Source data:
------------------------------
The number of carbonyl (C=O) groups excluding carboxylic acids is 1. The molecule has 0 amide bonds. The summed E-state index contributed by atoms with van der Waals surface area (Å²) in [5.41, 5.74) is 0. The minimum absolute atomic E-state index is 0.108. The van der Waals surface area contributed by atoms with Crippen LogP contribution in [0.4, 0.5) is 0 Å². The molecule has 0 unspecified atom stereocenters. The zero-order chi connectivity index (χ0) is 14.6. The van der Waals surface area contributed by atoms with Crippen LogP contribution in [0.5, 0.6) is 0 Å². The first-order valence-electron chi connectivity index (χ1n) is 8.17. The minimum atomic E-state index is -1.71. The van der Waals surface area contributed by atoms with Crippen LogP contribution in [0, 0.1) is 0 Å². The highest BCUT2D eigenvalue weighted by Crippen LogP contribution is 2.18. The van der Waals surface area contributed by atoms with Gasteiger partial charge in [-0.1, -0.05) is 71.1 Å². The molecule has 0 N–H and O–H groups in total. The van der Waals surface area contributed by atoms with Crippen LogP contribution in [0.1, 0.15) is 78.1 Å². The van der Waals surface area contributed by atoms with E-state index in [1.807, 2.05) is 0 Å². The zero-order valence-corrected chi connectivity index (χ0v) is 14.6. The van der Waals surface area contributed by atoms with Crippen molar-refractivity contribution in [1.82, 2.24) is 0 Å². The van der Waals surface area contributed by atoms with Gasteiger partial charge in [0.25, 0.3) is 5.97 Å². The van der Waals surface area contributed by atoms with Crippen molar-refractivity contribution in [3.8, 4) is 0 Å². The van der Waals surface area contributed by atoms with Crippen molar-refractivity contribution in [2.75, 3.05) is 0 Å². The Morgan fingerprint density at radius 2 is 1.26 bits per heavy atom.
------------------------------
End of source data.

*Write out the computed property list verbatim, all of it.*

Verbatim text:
The number of carbonyl (C=O) groups excluding carboxylic acids is 1. The molecule has 0 amide bonds. The summed E-state index contributed by atoms with van der Waals surface area (Å²) in [5.41, 5.74) is 0. The minimum absolute atomic E-state index is 0.108. The van der Waals surface area contributed by atoms with Crippen LogP contribution in [0.4, 0.5) is 0 Å². The molecule has 0 unspecified atom stereocenters. The zero-order chi connectivity index (χ0) is 14.6. The van der Waals surface area contributed by atoms with Crippen LogP contribution in [0.5, 0.6) is 0 Å². The first-order valence-electron chi connectivity index (χ1n) is 8.17. The minimum atomic E-state index is -1.71. The van der Waals surface area contributed by atoms with Crippen LogP contribution in [0, 0.1) is 0 Å². The highest BCUT2D eigenvalue weighted by Crippen LogP contribution is 2.18. The van der Waals surface area contributed by atoms with Gasteiger partial charge in [-0.1, -0.05) is 71.1 Å². The molecule has 0 N–H and O–H groups in total. The van der Waals surface area contributed by atoms with Crippen LogP contribution in [0.1, 0.15) is 78.1 Å². The van der Waals surface area contributed by atoms with E-state index in [1.807, 2.05) is 0 Å². The zero-order valence-corrected chi connectivity index (χ0v) is 14.6. The van der Waals surface area contributed by atoms with Crippen molar-refractivity contribution in [1.82, 2.24) is 0 Å². The van der Waals surface area contributed by atoms with Gasteiger partial charge in [0.25, 0.3) is 5.97 Å². The van der Waals surface area contributed by atoms with Crippen molar-refractivity contribution in [3.8, 4) is 0 Å². The van der Waals surface area contributed by atoms with Crippen molar-refractivity contribution in [2.75, 3.05) is 0 Å². The Morgan fingerprint density at radius 2 is 1.26 bits per heavy atom.